The Washington Times - August 15, 2008, 08:41PM

The countdown isn’t quite to the top 25 just yet. But there are a few teams in this mix that could end up there by season’s end.

35. Colorado. Yes, the Buffaloes went 6-7 last year. And yes, quarterback Cody Hawkins can get lost in the constellation of signal-calling stars in his league.

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But here’s the truth: Colorado isn’t that far away from pushing itself back into Big 12 contention.

The Buffaloes won’t be in the class of Missouri, Oklahoma and Texas this season, and probably not Kansas or Texas Tech, either. But they’re getting close.

This year’s greatest need: Survive an early four-game stretch featuring West Virginia, Florida State, Texas and Kansas. That’s simply brutal, and Colorado couldn’t be too upset if it makes it to the midpoint of the season at 3-3. If the Buffs are any better, watch out – this team has a chance to make noise a year early.

34. Michigan State. It was a good first step for Mark Dantonio, whose team lost six games by a combined 31 points last year. The guy helped turn Cincinnati into a top-25 caliber team (a job Brian Kelly magnificently continued last year), and Sparty isn’t too far from joining that crowd.

The key is the offensive line and a downfield playmaker. Michigan State lost four vital pieces from its offensive line, and wideout Devin Thomas is now catching passes in the Potomac River drainage basin. That’s going to make improvement on offense tough to come by.

But the schedule is backloaded, which means Michigan State is the closest thing anyone will see this year to last season’s Virginia team. After a trip out west (to California), the Spartans get Eastern Michigan, Florida Atlantic and Notre Dame in East Lansing before going to Indiana, hosting Iowa and visiting Northwestern.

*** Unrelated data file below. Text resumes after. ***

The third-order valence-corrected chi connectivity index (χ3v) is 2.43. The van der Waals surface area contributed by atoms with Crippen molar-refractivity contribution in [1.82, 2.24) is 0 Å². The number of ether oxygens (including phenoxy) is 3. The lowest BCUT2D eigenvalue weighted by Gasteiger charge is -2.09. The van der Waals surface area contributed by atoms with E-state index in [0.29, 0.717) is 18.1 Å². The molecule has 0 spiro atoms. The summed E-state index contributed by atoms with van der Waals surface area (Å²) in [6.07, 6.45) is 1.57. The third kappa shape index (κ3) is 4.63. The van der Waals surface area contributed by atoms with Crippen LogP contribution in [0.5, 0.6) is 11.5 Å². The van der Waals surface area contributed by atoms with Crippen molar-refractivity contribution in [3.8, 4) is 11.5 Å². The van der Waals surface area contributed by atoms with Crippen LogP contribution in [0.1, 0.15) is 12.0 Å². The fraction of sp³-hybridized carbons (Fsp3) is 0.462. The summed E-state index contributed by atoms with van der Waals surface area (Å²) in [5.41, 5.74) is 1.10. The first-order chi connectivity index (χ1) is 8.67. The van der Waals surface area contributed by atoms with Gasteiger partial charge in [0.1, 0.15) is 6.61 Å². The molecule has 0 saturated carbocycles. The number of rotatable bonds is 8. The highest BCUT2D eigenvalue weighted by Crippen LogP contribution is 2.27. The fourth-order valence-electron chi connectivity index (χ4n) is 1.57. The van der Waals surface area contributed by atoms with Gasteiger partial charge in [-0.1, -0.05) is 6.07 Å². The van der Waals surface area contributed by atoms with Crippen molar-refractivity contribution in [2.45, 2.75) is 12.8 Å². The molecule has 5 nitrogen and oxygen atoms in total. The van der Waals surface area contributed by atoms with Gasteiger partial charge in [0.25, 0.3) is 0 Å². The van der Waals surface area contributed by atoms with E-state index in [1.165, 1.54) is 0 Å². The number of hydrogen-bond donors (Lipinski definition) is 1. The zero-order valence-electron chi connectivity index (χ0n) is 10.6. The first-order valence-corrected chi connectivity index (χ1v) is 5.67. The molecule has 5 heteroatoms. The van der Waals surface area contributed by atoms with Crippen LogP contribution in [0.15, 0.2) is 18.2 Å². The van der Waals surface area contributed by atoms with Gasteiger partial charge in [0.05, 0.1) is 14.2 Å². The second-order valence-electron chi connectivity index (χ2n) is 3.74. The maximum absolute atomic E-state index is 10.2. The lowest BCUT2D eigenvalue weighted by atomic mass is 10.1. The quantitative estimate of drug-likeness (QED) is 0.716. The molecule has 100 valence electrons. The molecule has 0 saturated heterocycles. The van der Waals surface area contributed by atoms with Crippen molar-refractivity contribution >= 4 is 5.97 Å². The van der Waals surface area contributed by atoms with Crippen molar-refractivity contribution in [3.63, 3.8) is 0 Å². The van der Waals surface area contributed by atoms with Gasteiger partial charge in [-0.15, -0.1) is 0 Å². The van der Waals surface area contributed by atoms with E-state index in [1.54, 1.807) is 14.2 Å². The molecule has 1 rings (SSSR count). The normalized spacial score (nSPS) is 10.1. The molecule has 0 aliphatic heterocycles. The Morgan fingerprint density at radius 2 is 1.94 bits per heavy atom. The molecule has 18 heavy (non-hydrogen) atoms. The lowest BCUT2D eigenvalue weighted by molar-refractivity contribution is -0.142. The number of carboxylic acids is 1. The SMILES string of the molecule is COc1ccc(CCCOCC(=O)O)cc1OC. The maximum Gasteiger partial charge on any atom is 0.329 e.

Mark it down: Michigan State will be at least 6-1 and could be unbeaten when Ohio State comes to town on Oct. 18.

33. Utah. Could a season-opening upset be brewing at the Big House? If Appalachian State can do it, so can the Utes. A bit overlooked because of the Brigham Young phenomenon in the Mountain West, Utah could also be very, very good this fall.

When you think of teams from the old and current WAC, you think about offense. But the Utes possess a redoubtable defense, and only three opponents (Louisville, Navy and, oddly, UNLV) managed more than 24 points against them last year. If the Utes can ignite their offense early in the season, a top-25 appearance might not be far away.

One of my favorite games of the season might just be an Oct. 2 tussle in Salt Lake City. On that night, the Utes play host to…

32. Oregon State. It never ceases to amaze just how overlooked the Beavers are. They’re considered in a lot of places a mid-pack Pac-10 team, and they might just have another slow start in them this year. But they’ll be as good as anyone in the conference not named Southern California once late October arrives and will wind up with eight or nine wins again.

Mike Riley is really an unheralded coach, and the accomplishment of winning nine games last year without a consistent quarterback is impressive. Sure, a stout defense (the nation’s best against the run) was gutted by graduation, but the offense should be able to make up for some of it even if Yvenson Bernard no longer will anchor the backfield.

Check back in on the Beavers starting with that Thursday night game at Utah. They might stumble out of it at 2-3, but it shouldn’t stop them from securing an 8-4 record and a trip to another mid-tier bowl.

31. Florida State. The Seminoles probably belong somewhere in the 50s for the talent level they’ll have for their first three games. But once all those guys return from suspensions connected with an academic scandal, Bobby Bowden and Co. will be just fine.

The Official Dot Com Diva has famously questioned the Seminoles’ offensive line, and that’s probably because most of those guys haven’t played significant time. The doubts here are about the secondary. The Seminoles were absolutely shredded through the air last year, and three of the starters from that unit are back.

Florida State’s fortunes will be determined by the pass. If the Seminoles can stop it and settle on an effective quarterback (either incumbent Drew Weatherford or Christian Ponder), they’re going to be fine.

The overriding question looming over the season is whether it will be Bowden’s last. More mediocrity could send the legend out the door. But the luxury of playing Clemson, Florida, Virginia Tech and Wake Forest all in Tallahassee will help immensely. Count on the Seminoles to win at least two (maybe three) of those games against top-25 teams.

Patrick Stevens